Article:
The House System at Dumfries Academy was re-launched in 2012 and three new Houses created: Barrie, Haining and Laurie.
Sir James Matthew Barrie is probably the most famous graduate of Dumfries Academy. He attended school here for 5 years between 1873 and 1878. He was 13 when he started, and left when he was 18. J.M. Barrie later said that his time at Dumfries Academy was the ‘happiest of his life’.
His first friend at the Academy was a boy called Stuart Gordon. His father, James Gordon, owned Moat Brae House. Barrie, along with Stuart and Stuart’s brother Hal, used to play pirates in the gardens of Moat Brae. This was where Barrie’s imagination was ignited. Barrie began to write stories. His first ever published story appeared in Dumfries Academy’s school magazine. It was called ‘Recollections of a School Master’.
With the ambition to become a writer, Barrie left Dumfries Academy at the age of 18 to study English Literature at Edinburgh University. His play, ‘Peter Pan’, opened in London in 1904. The novel followed in 1911. By this time, Barrie was a famous writer.
Of course, being a famous former pupil makes Barrie a good choice for one of our House names. Fame isn’t everything, though. Barrie also represents some of our school’s values. He wasn’t the best student in the school, academically. He received awards, but never a 1st place. But he was ambitious. He knew he wanted to be a writer, so he helped form the school’s magazine, where his 1st story appeared. He also helped launch the Drama Club, where he was able to stage his 1st play at the age of 15. The reviews for this play weren’t favourable, but Barrie wasn’t put off – he simply tried harder. His ambition took him to university in Edinburgh and, eventually, to a world famous story in Peter Pan.
It isn’t just Barrie’s ambition that makes him an important choice though. He was also compassionate. His success as a writer meant he was able to donate to a number of different causes. In this way, he helped look after other people.
Jane Haining is one of our school’s heroes. She was born at Lochenhead Farm in Dunscore, eight miles north west of Dumfries. In 1909, she won a scholarship to Dumfries Academy and went on to college in Glasgow. However, it isn’t for her career as a secretary that she is famous.
Jane Haining was from a religious background, and while attending church near her home in Pollockshields, she heard a talk about missionary work in eastern Europe. Jane decided to volunteer there and then.
In 1932, Jane became the matron of the girls’ home at the Jewish Mission School in Budapest, Hungary. Jane was on holiday in the UK when WW2 was declared, and travelled straight back to Budapest to be with her students. She was ordered to return to the UK in 1940 but refused.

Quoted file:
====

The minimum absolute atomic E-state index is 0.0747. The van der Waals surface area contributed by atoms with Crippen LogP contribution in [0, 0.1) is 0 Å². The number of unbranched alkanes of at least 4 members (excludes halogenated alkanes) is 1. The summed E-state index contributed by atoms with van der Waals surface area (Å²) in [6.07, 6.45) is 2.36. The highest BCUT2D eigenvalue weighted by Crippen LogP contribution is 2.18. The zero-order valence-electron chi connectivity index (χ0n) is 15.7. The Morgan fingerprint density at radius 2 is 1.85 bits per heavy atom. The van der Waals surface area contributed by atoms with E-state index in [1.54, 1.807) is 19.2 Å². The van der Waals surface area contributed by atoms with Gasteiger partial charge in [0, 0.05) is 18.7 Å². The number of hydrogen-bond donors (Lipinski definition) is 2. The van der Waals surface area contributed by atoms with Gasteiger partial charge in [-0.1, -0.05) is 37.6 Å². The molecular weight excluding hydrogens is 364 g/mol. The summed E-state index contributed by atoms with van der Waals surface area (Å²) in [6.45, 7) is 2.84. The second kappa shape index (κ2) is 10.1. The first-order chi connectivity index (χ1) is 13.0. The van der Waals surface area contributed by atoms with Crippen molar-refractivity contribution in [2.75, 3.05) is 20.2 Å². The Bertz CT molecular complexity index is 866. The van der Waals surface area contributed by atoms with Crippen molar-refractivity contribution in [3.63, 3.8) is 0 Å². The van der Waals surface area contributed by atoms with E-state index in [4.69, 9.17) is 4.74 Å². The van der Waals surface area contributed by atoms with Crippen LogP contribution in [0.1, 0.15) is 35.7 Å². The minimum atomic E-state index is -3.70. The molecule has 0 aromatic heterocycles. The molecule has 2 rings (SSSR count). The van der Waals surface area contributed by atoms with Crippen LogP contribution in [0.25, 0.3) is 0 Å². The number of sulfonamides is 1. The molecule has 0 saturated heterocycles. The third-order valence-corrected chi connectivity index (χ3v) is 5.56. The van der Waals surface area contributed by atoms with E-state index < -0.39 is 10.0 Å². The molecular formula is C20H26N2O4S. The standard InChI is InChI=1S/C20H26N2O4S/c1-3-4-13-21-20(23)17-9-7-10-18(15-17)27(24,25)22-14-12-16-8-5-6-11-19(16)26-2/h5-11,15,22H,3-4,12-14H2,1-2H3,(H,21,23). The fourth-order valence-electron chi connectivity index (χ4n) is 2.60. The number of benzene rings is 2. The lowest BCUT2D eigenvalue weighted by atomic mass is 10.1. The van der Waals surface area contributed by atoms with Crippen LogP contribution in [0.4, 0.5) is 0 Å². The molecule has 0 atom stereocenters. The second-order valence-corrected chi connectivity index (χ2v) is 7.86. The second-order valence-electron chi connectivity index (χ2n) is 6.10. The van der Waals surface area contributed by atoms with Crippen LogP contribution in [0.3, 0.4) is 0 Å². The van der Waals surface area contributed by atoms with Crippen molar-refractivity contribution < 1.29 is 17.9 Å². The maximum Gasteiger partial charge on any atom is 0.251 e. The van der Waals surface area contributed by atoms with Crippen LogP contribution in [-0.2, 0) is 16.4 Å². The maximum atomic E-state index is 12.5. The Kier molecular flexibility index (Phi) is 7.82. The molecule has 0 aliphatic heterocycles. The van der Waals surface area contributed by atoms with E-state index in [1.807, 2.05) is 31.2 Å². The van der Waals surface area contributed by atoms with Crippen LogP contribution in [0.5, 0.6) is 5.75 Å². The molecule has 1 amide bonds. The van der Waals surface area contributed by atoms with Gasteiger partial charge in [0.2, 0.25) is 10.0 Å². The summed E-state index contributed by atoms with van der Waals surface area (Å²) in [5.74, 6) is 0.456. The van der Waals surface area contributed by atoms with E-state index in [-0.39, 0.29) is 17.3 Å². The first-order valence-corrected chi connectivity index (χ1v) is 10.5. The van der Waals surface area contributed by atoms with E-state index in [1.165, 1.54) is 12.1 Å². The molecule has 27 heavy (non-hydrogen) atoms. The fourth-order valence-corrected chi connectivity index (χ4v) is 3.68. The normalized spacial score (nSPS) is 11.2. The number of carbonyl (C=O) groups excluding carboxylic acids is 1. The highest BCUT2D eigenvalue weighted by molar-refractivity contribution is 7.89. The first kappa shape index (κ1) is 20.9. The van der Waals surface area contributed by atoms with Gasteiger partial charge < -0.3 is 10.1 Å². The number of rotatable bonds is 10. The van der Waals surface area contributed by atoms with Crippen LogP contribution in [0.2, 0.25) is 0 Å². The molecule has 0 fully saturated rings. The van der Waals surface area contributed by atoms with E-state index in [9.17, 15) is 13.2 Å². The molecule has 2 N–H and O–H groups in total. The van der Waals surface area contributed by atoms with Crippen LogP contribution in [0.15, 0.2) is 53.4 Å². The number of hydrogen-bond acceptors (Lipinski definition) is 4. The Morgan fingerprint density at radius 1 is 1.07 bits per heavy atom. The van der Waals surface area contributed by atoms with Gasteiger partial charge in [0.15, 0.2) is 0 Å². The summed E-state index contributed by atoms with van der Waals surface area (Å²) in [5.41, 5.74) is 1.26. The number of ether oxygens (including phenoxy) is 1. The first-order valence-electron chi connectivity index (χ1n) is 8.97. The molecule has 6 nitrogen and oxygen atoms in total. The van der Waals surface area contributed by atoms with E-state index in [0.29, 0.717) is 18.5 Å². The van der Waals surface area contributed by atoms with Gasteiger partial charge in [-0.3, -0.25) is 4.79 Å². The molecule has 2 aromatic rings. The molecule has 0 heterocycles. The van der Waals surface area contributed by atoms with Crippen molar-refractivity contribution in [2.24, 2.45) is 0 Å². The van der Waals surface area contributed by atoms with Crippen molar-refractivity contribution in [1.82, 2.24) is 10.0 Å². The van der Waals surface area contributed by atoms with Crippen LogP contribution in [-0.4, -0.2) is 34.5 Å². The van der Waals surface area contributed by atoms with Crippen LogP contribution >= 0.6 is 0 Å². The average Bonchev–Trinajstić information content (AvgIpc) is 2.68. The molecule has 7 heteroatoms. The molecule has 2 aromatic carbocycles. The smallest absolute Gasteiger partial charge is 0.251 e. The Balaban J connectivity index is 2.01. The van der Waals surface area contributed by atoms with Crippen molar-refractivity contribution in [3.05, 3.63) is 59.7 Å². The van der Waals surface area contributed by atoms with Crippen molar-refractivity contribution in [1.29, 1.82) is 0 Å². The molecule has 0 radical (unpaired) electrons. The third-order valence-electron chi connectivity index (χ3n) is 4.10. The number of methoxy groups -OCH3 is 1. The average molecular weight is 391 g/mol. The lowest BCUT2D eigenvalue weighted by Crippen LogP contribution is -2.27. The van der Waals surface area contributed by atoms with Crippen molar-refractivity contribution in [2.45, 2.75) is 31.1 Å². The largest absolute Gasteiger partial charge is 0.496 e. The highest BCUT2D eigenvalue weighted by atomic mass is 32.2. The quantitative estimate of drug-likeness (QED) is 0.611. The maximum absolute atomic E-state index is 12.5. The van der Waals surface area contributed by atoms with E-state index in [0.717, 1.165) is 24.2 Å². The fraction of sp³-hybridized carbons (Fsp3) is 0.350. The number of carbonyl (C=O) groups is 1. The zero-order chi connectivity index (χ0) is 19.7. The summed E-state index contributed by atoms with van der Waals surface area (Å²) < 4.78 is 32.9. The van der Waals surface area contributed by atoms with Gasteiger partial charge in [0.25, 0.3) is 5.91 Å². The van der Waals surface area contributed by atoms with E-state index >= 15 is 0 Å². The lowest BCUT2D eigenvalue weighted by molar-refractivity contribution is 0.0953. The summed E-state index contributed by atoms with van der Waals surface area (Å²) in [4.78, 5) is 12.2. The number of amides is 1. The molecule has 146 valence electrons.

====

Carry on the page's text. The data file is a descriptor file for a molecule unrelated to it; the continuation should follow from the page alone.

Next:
When the Nazis invaded in 1944, Jane was arrested by the Gestapo for working amongst Jews. She was sent to Auschwitz in 1944 and died there later that year.
Jane Haining was and is a hero. The way she lived her life is inspirational and her sense of responsibility, compassion and fairness are all values that Dumfries Academy hopes to nurture. Jane Haining could have left Budapest in 1940 when she was told to, but she didn’t. She felt responsible for the Jewish girls in her care and didn’t want to leave them behind. Her act of compassion ultimately led to her death, but the memory of her life is still celebrated today. Her name stands alongside that of J.M. Barrie and John Laurie on the plaque outside the school.
John Paton Laurie was born in Dumfries on the 25th March 1897 and died aged 83 on the 23rd June 1980. He was educated at Dumfries Academy and would have gone on to a career in architecture had he not volunteered for service in WW1.
After the war, Laurie trained to become an actor at the Central School of Speech and Drama in London and first stepped on stage in 1921 at the age of 24. Between 1922 and 1939, Laurie spent much of his time playing Shakespearian parts including Hamlet, Richard III and Macbeth at the Old Vic or Stratford-upon-Avon. He also starred in film adaptations of Shakespeare’s plays and made a notable appearance in Alfred Hitchcock’s 1935 film The 39 Steps. John Laurie served in the Home Guard in WW2. He made 10 more films after the war.
The role he is most famous for, however, is that of Private James Frazer in the TV series Dad’s Army. He is best known for the line ‘We’re all doomed!’ It had 18 million viewers in the 1970s and is still shown on TV today.
John Laurie represents some of our school’s core values – ambition and responsibility. Laurie had a sense of responsibility to his country and fought in both WW1 and WW2. He was the only cast member in Dad’s Army to have done so. He was also ambitious and followed his dreams of becoming an actor, despite the two World Wars getting in the way! Loved by millions of fans, John Laurie is a good role model and, as a former pupil, reminds us that we too can be successful.